Cameron highlights companies that are working to build more inclusive work cultures for their LGBT+ employees, applauding PayPal, McKinsey, Adidas, Allianz, Apple, Facebook, and Google for their efforts, but recognizes that we still have a long way to go to make this community feel safe, celebrated, and included at work.
3. The more digital we become, the more human we must be
“Feel first, think second”, says Dave Hazelhurst, partner and director of client services at Ph. Creative, a global marketing an advertising agency. “Think about the actions and behaviors you want to drive”, he continues, addressing the recruiters in the audience. To Hazelhurst, understanding your customers and clients—or in this case, candidates—is how you not only build a killer employer brand, but how you attract the best talent.
Hazelhurst looked at the pain vs. pleasure dynamic, claiming that we are far more motivated by pain than we are pleasure, so recruiters should be thinking about how to ease a candidate’s fears, doubts, and worries first. From there, we can consider how to make the candidate experience more enjoyable—”effortless” according to Hazelhurst.
4. If you want to continually hire the wrong people, stick to traditional recruiting practices
Dr. Uwe Kanning, professor of Business Psychology at Osnabrück University, brought equal parts knowledge and laughter to the main stage with his tongue-in-cheek session about the ways that companies are making the wrong recruiting and hiring decisions. Dr. Kanning claims that, despite hundreds of HR-related publications are distributed each year, most hiring teams still “go with their gut” rather than look at what the data says.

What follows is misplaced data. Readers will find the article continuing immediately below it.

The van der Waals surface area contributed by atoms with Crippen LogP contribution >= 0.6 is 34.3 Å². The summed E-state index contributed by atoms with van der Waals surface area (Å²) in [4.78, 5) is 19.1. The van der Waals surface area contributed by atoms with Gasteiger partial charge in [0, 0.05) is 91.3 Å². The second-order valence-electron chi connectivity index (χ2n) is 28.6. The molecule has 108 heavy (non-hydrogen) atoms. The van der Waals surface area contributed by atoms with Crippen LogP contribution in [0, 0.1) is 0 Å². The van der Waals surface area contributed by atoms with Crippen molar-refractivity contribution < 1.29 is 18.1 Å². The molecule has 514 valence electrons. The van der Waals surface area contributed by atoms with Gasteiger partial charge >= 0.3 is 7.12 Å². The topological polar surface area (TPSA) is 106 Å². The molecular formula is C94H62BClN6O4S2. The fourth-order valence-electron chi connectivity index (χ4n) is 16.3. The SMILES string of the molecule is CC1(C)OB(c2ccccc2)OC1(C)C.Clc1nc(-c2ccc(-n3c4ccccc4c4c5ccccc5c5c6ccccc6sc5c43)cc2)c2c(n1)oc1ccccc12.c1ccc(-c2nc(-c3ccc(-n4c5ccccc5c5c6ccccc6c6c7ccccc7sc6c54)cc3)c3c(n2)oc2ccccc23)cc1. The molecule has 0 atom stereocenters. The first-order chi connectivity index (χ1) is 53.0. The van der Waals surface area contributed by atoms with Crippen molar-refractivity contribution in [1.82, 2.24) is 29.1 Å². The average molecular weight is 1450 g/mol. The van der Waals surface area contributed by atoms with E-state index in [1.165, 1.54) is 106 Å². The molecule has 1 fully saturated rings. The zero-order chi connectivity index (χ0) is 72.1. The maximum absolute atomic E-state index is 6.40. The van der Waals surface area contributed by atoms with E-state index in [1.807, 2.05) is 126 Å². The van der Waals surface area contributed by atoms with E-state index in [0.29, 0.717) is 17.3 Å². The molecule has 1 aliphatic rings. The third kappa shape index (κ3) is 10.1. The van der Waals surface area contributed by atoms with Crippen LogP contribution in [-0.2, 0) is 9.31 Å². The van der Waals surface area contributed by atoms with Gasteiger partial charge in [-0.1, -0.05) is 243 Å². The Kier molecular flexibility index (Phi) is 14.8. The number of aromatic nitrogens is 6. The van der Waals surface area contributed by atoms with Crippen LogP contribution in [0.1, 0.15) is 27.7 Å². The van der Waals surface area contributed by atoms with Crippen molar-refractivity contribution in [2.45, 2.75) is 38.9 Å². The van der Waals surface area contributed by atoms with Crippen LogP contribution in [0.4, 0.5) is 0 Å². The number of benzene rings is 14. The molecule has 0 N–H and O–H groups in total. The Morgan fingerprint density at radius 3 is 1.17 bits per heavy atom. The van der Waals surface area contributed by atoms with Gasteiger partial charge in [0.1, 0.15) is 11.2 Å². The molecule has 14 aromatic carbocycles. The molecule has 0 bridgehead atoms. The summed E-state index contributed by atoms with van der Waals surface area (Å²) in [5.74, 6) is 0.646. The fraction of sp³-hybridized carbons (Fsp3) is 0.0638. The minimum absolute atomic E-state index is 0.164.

Dr. Kanning argues that most interviews follow a similar pattern that rarely includes job-specific evaluation criteria. As a result of our human bias, we base our decisions on criteria that has nothing to do with the actual job requirements—factors like attractiveness, weight, or ethnicity. Traditional “assessment systems” are built on intuitive decision making, and the longer we rely on the old way of recruiting, the more companies will be stuck with the wrong candidates.
5. We may soon get rid of CVs, resumes, and cover letters—and both candidates and recruiters will be better off for it.
MoBerries, Talents Connect, and Talentcube took over the main stage to discuss how their services are redefining the status quo of talent acquisition. From changing how recruiters source candidates for IT and STEM positions, to swapping the traditional CV and cover letters for video interviews, the future of recruiting looks to be going all digital, mobile-optimized, and no longer reliant on candidate-provided documentation.
Video interviewing remains a top tech choice for companies this year, with two-thirds of the World’s Most Attractive Employers (WMAEs) already using the technology according to Universum’s 2018 Employer Branding Now report.
These changes, they argue, represent what candidates want from their job-search experience, make it easier and more convenient for them to apply, and limits the probability of candidate misinformation or misrepresentation. It’s clear that recruiting is moving towards a more candidate-centric model, and these slick startups see a chance to make the process faster, better, and more technology enabled for both candidates and recruiters.